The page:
I have hated it since Bush decided it was okay and Congress backed him up.
Thank you, Drake, for making it okay for rappers to talk about their feelings.
okay, I went after Hamas and the Palestinians pretty hard a couple of times in recent weeks, but now it's Netanyahu's turn.
I had a framed print of a painting of pastel mountains with block print that said “Everything is Going to Be okay.”
okay, but still, “Homosexual persons are called to chastity.”
okay for receiving, but not a darned bit of good for sending.
Mike says it's okay to serve them if they come in from the beach just as they are.
They did not like punks getting arrested and guns going off without their okay.
Nobody cares on the Road what you do, so I was okay with my belt-length beard.
The paper and the page size of the magazine are okay, but why not smooth edges?
1839, only survivor of a slang fad in Boston and New York c.1838-9 for abbreviations of common phrases with deliberate, jocular misspellings (e.g. K.G. for "no go," as if spelled "know go;" N.C. for "'nuff ced;" K.Y. for "know yuse"). In the case of O.K., the abbreviation is of "oll korrect."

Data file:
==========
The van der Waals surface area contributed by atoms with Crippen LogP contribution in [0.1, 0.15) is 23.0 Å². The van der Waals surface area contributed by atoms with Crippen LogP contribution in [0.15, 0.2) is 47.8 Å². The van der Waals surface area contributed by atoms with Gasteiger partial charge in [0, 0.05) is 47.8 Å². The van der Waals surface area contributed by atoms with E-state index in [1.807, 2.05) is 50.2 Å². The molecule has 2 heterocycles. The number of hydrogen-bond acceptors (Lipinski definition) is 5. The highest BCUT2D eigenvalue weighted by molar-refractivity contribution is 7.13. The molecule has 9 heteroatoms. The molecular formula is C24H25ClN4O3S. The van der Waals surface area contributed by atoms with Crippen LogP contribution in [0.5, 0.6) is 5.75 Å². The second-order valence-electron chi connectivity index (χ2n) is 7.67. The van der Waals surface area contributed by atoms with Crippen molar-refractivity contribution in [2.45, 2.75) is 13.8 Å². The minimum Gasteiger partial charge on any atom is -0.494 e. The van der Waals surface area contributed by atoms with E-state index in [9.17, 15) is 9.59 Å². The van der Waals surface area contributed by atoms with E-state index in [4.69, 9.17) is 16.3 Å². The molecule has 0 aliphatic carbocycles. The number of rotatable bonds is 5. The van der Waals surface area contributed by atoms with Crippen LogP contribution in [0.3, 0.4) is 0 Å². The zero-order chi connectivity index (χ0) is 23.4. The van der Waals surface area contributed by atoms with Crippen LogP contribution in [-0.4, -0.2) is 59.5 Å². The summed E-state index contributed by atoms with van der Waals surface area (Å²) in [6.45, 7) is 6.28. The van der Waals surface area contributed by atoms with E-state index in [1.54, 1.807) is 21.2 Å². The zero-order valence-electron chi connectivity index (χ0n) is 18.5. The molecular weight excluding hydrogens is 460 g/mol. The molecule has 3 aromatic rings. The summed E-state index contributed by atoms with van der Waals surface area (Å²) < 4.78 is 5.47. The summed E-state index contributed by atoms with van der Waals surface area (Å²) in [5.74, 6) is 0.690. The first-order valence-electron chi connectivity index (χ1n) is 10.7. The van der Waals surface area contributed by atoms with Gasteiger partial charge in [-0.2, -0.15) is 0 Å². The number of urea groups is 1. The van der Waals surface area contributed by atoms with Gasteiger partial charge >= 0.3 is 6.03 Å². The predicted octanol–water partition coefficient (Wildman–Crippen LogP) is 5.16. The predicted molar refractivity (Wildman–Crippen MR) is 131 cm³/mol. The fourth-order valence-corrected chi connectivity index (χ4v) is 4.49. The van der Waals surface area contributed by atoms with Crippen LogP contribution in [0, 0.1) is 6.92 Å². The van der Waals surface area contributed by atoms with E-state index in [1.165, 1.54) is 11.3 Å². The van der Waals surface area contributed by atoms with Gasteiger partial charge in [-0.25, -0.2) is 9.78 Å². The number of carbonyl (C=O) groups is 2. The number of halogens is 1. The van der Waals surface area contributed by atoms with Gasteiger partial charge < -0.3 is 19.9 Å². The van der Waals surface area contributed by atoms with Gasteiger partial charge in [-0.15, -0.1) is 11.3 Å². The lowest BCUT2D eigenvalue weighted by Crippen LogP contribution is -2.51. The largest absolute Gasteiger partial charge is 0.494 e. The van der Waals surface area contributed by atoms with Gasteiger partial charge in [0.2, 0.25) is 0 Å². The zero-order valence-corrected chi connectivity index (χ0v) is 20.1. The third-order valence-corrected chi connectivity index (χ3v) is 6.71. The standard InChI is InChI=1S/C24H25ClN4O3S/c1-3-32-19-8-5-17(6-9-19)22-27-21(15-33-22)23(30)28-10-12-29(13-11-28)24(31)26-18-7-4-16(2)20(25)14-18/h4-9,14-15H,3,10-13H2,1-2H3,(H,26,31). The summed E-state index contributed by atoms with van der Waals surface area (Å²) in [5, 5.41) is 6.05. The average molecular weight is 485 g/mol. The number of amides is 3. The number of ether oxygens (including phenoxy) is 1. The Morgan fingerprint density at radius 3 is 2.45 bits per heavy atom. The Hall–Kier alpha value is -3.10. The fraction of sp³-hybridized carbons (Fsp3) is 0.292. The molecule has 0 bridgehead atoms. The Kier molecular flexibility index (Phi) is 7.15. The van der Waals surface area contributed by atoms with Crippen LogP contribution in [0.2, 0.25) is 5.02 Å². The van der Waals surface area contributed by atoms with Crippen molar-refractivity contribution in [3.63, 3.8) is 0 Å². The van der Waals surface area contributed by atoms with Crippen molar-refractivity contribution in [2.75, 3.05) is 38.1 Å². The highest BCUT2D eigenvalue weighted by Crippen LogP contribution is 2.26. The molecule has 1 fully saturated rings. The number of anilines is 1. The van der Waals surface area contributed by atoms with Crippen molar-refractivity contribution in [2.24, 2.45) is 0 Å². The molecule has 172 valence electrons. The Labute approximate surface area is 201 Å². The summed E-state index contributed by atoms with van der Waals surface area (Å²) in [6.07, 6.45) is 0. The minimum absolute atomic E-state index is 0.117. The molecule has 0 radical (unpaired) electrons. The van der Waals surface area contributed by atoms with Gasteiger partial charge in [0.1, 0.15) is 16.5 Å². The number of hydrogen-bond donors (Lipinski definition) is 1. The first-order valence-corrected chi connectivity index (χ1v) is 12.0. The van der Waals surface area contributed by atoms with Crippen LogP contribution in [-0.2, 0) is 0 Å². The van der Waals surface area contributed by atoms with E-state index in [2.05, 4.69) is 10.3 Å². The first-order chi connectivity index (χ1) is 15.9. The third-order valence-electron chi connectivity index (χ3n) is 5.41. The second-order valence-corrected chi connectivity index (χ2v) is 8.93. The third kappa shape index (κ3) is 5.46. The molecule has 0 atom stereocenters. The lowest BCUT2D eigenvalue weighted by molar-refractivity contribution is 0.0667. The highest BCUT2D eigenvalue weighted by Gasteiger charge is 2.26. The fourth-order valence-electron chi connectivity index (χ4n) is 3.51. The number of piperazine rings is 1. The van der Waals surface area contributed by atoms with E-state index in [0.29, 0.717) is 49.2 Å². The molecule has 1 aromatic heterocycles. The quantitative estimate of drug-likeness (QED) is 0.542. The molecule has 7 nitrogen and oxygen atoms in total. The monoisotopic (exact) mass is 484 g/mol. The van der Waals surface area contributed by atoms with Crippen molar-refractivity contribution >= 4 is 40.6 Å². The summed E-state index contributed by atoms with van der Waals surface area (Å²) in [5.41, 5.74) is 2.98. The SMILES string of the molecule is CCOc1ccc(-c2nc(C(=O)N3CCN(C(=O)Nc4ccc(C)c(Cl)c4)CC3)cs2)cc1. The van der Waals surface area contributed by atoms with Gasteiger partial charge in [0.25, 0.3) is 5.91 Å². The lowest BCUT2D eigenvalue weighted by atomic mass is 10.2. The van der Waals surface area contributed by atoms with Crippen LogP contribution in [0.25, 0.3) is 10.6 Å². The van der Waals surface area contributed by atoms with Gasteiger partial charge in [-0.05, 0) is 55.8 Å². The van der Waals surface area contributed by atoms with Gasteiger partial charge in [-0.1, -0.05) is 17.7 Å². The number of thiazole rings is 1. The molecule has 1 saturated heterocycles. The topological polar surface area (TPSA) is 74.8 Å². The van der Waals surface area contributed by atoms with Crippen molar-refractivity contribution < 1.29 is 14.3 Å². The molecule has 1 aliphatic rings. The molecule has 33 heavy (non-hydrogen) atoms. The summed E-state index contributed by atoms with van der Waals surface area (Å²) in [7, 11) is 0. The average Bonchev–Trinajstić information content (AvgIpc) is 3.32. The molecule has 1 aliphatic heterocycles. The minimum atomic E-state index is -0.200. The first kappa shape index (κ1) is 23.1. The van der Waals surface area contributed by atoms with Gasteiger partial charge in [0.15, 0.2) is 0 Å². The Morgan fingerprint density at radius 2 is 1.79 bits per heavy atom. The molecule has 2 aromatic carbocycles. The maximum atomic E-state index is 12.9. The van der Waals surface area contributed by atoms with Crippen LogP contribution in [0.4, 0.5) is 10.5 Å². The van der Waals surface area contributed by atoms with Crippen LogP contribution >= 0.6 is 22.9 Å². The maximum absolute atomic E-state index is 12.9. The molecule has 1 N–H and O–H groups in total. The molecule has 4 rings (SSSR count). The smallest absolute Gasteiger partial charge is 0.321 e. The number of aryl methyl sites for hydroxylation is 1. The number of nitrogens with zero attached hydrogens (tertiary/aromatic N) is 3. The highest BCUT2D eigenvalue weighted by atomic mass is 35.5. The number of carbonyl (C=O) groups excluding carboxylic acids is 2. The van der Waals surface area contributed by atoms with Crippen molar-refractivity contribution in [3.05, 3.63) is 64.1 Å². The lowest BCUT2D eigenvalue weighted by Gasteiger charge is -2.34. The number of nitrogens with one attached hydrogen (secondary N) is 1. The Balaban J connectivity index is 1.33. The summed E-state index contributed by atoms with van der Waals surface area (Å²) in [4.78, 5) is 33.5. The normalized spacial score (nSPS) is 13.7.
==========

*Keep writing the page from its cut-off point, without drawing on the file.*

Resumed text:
Probably further popularized by use as an election slogan by the O.K. Club, New York boosters of Democratic president Martin Van Buren's 1840 re-election bid, in allusion to his nickname Old Kinderhook, from his birth in the N.Y. village of Kinderhook. Van Buren lost, the word stuck, in part because it filled a need for a quick way to write an approval on a document, bill, etc. Spelled out as okeh, 1919, by Woodrow Wilson, on assumption that it represented Choctaw okeh "it is so" (a theory which lacks historical documentation); this was ousted quickly by okay after the appearance of that form in 1929. Greek immigrants to America who returned home early 20c. having picked up U.S. speech mannerisms were known in Greece as okay-boys, among other things.
The noun is first attested 1841; the verb 1888. Okey-doke is student slang first attested 1932.
Right; that's understood, let's get on: So I told you about that, okay, so the next thing was he jumped the fence
Yes; I agree; I accept that; I will do that
Is that all right? is that understood? COPPISH: I'm going now, okay?
[1839+; origin uncertain and the subject of essay after essay; Allen Walker Read is the great authority and has shown that the locution began as a bumpkin-imitating game among New York and Boston writers in the early 1800s, who used OK for ''oll korrect'']